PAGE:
Mary Eleanor Wilkins Freeman | Criticism

This literature criticism consists of approximately 33 pages of analysis & critique of Mary Eleanor Wilkins Freeman.
This section contains 9,840 words
(approx. 33 pages at 300 words per page)
Buy the Critical Essay by Elizabeth A. Meese

SOURCE: “Signs of Undecidability: Reconsidering the Stories of Mary Wilkins Freeman,” in Crossing the Double-Cross: The Practice of Feminist Criticism, University of North Carolina Press, 1986, pp. 21–38.

In the essay below, Meese discusses how Freeman uses conflicting cultural/literary, public/private, and personal/social codes to portray the complexity of the feminine gender. Meese also criticizes early biographers and commentators for misreading Freeman's works as well as misunderstanding their author.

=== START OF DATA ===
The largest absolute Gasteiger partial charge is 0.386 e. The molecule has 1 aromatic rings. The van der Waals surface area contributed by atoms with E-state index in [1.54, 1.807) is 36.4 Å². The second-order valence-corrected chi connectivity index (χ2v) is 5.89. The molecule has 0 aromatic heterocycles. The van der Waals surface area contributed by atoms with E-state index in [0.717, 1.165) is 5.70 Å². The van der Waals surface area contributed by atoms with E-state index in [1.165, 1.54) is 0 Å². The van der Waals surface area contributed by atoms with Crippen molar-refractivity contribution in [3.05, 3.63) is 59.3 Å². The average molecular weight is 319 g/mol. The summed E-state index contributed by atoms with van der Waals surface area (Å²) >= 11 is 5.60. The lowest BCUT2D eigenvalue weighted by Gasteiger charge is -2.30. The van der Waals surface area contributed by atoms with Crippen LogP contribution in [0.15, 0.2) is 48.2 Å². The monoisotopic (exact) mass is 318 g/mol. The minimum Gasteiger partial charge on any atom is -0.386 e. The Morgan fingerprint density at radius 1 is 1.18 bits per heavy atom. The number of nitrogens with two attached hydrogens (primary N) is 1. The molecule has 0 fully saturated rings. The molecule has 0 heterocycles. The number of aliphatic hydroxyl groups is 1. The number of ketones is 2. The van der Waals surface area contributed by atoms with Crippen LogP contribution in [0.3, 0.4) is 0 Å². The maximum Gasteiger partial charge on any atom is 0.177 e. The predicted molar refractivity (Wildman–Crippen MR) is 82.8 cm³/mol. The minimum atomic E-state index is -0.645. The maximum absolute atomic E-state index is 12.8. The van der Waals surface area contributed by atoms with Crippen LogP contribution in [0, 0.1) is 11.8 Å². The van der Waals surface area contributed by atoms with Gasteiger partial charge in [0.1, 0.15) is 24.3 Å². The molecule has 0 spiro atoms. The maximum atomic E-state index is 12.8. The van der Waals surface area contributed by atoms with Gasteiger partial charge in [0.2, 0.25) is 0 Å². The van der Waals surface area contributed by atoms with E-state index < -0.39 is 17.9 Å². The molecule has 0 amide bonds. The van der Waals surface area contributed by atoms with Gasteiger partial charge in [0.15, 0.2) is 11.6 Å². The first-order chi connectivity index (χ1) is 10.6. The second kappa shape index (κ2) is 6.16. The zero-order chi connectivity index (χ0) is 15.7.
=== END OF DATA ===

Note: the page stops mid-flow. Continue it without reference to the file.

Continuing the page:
Recent developments in critical strategies for approaching texts and new understandings of how the patriarchal regime of truth plays within criticism equip us for the defensive, resistant re-reading of women's writing that critics like Annette Kolodny and Judith Fetterley urge us to undertake. By exposing the masculinist misreadings upon which criticism has relied, we can begin to understand more specifically what it means for women writers to become feminist writers. The case of the...

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This section contains 9,840 words
(approx. 33 pages at 300 words per page)
Buy the Critical Essay by Elizabeth A. Meese
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Critical Essay by Elizabeth A. Meese from Gale. ©2005-2006 Thomson Gale, a part of the Thomson Corporation. All rights reserved.
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